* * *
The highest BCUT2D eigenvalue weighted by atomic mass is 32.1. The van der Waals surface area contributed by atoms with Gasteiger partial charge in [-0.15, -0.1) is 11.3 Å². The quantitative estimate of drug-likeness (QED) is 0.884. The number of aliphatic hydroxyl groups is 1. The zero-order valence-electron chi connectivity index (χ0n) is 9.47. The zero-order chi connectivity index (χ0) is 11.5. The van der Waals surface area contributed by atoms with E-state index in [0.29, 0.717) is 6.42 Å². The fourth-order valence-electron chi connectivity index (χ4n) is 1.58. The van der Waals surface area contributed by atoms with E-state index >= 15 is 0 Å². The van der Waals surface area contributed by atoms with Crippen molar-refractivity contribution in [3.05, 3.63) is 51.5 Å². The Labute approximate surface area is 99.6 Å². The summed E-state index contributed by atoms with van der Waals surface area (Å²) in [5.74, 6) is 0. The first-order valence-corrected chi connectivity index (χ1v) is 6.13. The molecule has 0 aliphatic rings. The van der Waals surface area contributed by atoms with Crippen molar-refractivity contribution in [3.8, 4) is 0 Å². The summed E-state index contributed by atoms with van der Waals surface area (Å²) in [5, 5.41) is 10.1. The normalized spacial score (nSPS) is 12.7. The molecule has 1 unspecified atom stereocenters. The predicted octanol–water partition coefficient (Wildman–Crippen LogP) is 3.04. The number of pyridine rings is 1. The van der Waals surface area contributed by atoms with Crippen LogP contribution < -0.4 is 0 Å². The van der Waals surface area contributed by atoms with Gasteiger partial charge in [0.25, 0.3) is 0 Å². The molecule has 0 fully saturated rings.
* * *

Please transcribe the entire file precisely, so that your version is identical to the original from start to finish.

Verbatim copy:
The highest BCUT2D eigenvalue weighted by atomic mass is 32.1. The van der Waals surface area contributed by atoms with Gasteiger partial charge in [-0.15, -0.1) is 11.3 Å². The quantitative estimate of drug-likeness (QED) is 0.884. The number of aliphatic hydroxyl groups is 1. The zero-order valence-electron chi connectivity index (χ0n) is 9.47. The zero-order chi connectivity index (χ0) is 11.5. The van der Waals surface area contributed by atoms with E-state index in [0.29, 0.717) is 6.42 Å². The fourth-order valence-electron chi connectivity index (χ4n) is 1.58. The van der Waals surface area contributed by atoms with E-state index >= 15 is 0 Å². The van der Waals surface area contributed by atoms with Crippen molar-refractivity contribution in [3.05, 3.63) is 51.5 Å². The Labute approximate surface area is 99.6 Å². The summed E-state index contributed by atoms with van der Waals surface area (Å²) in [5.74, 6) is 0. The first-order valence-corrected chi connectivity index (χ1v) is 6.13. The molecule has 0 aliphatic rings. The van der Waals surface area contributed by atoms with Crippen molar-refractivity contribution in [3.8, 4) is 0 Å². The summed E-state index contributed by atoms with van der Waals surface area (Å²) in [5, 5.41) is 10.1. The normalized spacial score (nSPS) is 12.7. The molecule has 1 unspecified atom stereocenters. The predicted octanol–water partition coefficient (Wildman–Crippen LogP) is 3.04. The number of pyridine rings is 1. The van der Waals surface area contributed by atoms with Crippen LogP contribution < -0.4 is 0 Å². The van der Waals surface area contributed by atoms with Gasteiger partial charge in [0.25, 0.3) is 0 Å². The molecule has 0 fully saturated rings.